When the economy slows, companies tend to slow their hiring and expect more from their existing employees. It quickly becomes critical that employees perform up to these new, heightened expectations. For those positions that companies do hire for, selecting the right candidate becomes more important than ever. However, many hiring managers tend to ask the wrong questions, focusing the interview on traits that are very trainable versus those traits that a company cannot train.
Hiring managers tend to focus questions on experience for the position, systems knowledge, actual time spent doing the job with previous employers, etc. In fact, these are actually poor predictors of a candidate’s success in the workplace. Generally, only employees applying for professionally educated positions (e.g. engineers, chemists, attorneys, etc.,) are exempt from this best practice. So what should you focus your interview on?
Focus of questions
Center your questions on traits that take more effort to develop. Interview questions should dwell on attention to detail, the candidate’s passion for the job, their initiative, and their self-confidence, to name a few.
There are many hiring managers that value a relative lack of experience (and many human resource managers that agree). Candidates without experience tend to lack the bad habits typical of those with experience. It is often easier to train a green candidate from ground zero (sometimes called growing a candidate organically) versus “untraining” an experienced candidate’s bad habits and then inserting the desired habits. A candidate who has worked for several companies doing similar roles and is now in your office looking for a job may have a significant number of bad habits and has a track record of leaving previous employers for “employment competitors.”
Experience is one of the easier items to give a new hire. However, try giving a new employee stronger customer-service skills, greater self-confidence to deal with those problem vendors, or a hunger for doing a great job. Those are not easily trainable, so those traits are what an interview should focus on.
Types of questions
Spend your time asking the candidate behavior-oriented questions. Typically, these questions start with phrases like, “Tell me about a time when you …” or “Give me a specific example of a time when you …” When asking these behaviorally focused questions, it is critical that the candidate gives you one specific example. Further, ensure he isolates his role in his example; don’t allow him to use words such as “we” or “our.” If he does, ask him what his specific role. This helps ensure his answer provides you with the information you need.
The days of asking, “If you were a tree, what kind of tree would you be and why” are over. The current trend is asking negative questions — questions that force a candidate to talk about her weaknesses. This helps you see her willingness to admit mistakes, how she has handled mistakes in the past, and — most importantly — what she has learned from those mistakes.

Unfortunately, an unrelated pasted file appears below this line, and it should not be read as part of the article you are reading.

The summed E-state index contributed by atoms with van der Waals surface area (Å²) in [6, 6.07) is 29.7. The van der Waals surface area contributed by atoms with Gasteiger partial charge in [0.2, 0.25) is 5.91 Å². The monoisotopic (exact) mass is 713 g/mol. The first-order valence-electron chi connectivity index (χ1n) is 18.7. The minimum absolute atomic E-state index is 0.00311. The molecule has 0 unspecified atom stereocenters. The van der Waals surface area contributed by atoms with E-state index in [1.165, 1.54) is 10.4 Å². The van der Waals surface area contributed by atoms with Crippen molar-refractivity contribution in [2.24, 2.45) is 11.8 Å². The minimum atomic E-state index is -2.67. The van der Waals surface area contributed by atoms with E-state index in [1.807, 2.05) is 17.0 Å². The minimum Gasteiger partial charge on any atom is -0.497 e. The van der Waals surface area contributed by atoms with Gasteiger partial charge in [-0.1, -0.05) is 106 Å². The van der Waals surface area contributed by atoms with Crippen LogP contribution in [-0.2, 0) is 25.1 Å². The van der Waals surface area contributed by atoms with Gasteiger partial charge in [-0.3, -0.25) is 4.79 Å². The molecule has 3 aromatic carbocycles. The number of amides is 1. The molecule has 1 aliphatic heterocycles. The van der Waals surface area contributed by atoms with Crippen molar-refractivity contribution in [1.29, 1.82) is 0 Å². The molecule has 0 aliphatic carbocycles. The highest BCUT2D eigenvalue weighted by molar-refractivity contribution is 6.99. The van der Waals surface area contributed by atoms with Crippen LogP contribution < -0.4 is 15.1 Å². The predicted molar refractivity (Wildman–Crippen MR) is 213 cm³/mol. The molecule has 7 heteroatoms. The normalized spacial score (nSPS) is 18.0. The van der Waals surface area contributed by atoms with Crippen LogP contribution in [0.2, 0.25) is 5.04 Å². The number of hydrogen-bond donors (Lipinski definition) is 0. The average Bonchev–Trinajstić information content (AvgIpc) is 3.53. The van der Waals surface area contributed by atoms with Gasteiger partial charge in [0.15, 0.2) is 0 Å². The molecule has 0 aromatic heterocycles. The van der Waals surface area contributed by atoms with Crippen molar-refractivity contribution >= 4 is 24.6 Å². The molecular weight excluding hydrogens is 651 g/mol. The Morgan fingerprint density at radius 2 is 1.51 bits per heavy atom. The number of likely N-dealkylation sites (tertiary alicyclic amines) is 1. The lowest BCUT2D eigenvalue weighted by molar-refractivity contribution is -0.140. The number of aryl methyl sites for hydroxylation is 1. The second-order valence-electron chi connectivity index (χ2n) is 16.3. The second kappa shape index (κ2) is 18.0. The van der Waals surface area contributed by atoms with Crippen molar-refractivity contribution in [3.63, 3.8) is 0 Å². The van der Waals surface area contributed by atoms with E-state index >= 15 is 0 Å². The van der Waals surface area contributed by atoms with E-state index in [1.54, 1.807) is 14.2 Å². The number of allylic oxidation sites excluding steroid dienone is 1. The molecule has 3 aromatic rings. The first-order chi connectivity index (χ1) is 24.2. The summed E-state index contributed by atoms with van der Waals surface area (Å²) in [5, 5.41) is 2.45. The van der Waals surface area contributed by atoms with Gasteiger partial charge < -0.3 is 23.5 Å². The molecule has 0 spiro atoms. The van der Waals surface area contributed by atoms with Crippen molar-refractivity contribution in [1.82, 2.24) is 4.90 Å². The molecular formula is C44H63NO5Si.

Putting these guidelines together is the key to a solid interview. Some general, behaviorally focused questions include:
Tell me about the last time you had a disagreement with a co-worker and what you did about it? — Listen to what the issue was over, how productive and mature the approach was, and what he specifically did to solve the problem. Candidates who have a passion for their work will work to resolve issues with co-workers and will keep the boss informed of personality clashes, typically without asking for intervention.
Tell me about the biggest mistake you made in the last 12 months and what you learned from it. — This negative question forces the candidate to take ownership for a relatively large mistake and should end with her telling you what steps she took to ensure a similar mistake (e.g. a time-management snafu, a relationship-building blunder, etc.) would not happen again. All employees make mistakes. Admitting them and taking corrective steps is the absolute most an employer can ask from their employees.
Give me your top three strengths and your biggest developmental need (weakness). — It is very telling to hear what a candidate believes are his behavioral strengths, as well as his biggest need. Listen for strengths that are traits you cannot teach a candidate (e.g. passion for the job, ability to work with others, etc.). Do not let candidates get away with telling you that their biggest need is that they work too hard or plan too much. Tell your candidate to dig deeper.
Interviews can be very useful at pulling out the different strengths and weaknesses of a candidate, as long as the interviewer is focused on the right personality traits and asks the right questions. Pull their experience from their resume, but pull their personality from their interview.